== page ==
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What would a trip to Disney's America have been like?

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What would a trip to Disney's America have been like?

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Disney's America.

It's been over 10 years since the Walt Disney Company first announced its intentions to build a 400-acre history-based theme park in Prince William County, VA. Most Disneyana fans already know the story of how this project got scuttled. But few folks actually understand what the Mouse had intended to do with "Disney's America."

The project's critics always took the simple route. That Disney's America was just going to be another Disneyland and/or Disney World. Which meant that quaint little Haymarket, VA. was going to become Anaheim or Orlando revisited. A small town that would have to grow up too fast. Which meant that the pristine Virginia countryside would soon be loaded with fast food joints & sleazy motels.

Whereas the Imagineers ... They had always thought that Disney's America was going to be a real departure from the Disneyland & Disney World template. A whole new Disney vacation experience, if you will.

Okay. Given that WDI's original plans for the Disney's America project called for a theme park, a series of hotels, a retail & dining district, a water park, a campground as well as a convention center ... Maybe the Virginia project wasn't actually that big a departure from the Disneyland / Disney World template. But what excited the Imagineers most about Disney's America was the challenge of the thing. That -- for the first time ever -- the Walt Disney Company was going to try & take guests outside of the berm into the real world, but still deliver a Disney quality experience.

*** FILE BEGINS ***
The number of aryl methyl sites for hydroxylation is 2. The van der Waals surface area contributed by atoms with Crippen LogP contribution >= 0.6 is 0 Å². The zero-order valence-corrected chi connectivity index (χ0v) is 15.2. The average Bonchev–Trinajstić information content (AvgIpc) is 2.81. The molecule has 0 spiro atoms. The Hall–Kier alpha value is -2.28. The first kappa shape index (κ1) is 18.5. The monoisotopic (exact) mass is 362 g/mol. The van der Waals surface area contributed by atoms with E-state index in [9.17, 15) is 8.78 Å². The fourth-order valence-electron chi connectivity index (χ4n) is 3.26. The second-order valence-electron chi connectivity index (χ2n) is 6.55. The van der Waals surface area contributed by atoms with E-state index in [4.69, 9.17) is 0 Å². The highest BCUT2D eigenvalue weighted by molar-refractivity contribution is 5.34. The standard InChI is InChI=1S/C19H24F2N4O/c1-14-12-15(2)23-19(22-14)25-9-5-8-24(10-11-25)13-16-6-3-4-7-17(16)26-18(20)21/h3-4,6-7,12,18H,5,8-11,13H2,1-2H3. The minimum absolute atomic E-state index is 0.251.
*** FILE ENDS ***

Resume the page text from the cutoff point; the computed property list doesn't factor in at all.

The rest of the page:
Do you wonder what that might have been like? What your typical tourist would have experienced during their trip to Disney's America. Then here ... Let me share a copy of a sample itinerary for the resort that an Imagineer friend was nice enough to slip me a few years back:

DAY ONE: Guest and family fly into Dulles International Airport, eager to begin their Disney America vacation. After boarding their complimentary Disney transportation (A.K.A. a bus), the guests are whisked out of Washington DC and make the hour long trip out to Falls Church, Va. En route, a Disney produced film plays on the buses' onboard display system, prepping the guest for all the fun that lies ahead of them at the Disney's America resort.

Once the guest and family arrive at their on-site Disney hotel, they'd check in around 3pm. After settling into their hotel room, they'd then journey over to Disney's America for a quick peek at the park. Once the park closes that evening, the guests would then return to their hotel and grab a quick bite to eat in a Disney owned and operated restaurant.